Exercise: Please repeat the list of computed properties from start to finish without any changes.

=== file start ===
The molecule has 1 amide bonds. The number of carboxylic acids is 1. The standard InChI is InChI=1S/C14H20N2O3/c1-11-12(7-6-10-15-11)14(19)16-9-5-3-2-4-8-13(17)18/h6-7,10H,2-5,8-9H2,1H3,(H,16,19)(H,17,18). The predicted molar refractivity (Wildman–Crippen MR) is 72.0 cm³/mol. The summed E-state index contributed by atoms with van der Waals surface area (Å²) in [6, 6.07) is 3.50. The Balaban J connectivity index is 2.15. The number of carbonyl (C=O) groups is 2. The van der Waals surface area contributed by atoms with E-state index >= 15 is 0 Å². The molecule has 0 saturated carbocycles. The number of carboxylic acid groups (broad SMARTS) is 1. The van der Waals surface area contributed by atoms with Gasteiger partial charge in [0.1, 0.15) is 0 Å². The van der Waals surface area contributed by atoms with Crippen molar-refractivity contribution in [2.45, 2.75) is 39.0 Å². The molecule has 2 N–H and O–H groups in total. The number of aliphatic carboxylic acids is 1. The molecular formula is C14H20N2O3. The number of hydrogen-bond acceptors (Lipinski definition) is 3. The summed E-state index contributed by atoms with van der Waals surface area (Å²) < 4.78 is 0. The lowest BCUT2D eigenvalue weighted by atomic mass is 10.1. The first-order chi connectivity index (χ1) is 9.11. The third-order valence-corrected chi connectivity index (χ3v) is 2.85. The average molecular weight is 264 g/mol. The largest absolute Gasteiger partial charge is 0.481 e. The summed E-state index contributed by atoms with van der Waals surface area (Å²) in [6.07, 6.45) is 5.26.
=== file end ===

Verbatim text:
The molecule has 1 amide bonds. The number of carboxylic acids is 1. The standard InChI is InChI=1S/C14H20N2O3/c1-11-12(7-6-10-15-11)14(19)16-9-5-3-2-4-8-13(17)18/h6-7,10H,2-5,8-9H2,1H3,(H,16,19)(H,17,18). The predicted molar refractivity (Wildman–Crippen MR) is 72.0 cm³/mol. The summed E-state index contributed by atoms with van der Waals surface area (Å²) in [6, 6.07) is 3.50. The Balaban J connectivity index is 2.15. The number of carbonyl (C=O) groups is 2. The van der Waals surface area contributed by atoms with E-state index >= 15 is 0 Å². The molecule has 0 saturated carbocycles. The number of carboxylic acid groups (broad SMARTS) is 1. The van der Waals surface area contributed by atoms with Gasteiger partial charge in [0.1, 0.15) is 0 Å². The van der Waals surface area contributed by atoms with Crippen molar-refractivity contribution in [2.45, 2.75) is 39.0 Å². The molecule has 2 N–H and O–H groups in total. The number of aliphatic carboxylic acids is 1. The molecular formula is C14H20N2O3. The number of hydrogen-bond acceptors (Lipinski definition) is 3. The summed E-state index contributed by atoms with van der Waals surface area (Å²) < 4.78 is 0. The lowest BCUT2D eigenvalue weighted by atomic mass is 10.1. The first-order chi connectivity index (χ1) is 9.11. The third-order valence-corrected chi connectivity index (χ3v) is 2.85. The average molecular weight is 264 g/mol. The largest absolute Gasteiger partial charge is 0.481 e. The summed E-state index contributed by atoms with van der Waals surface area (Å²) in [6.07, 6.45) is 5.26.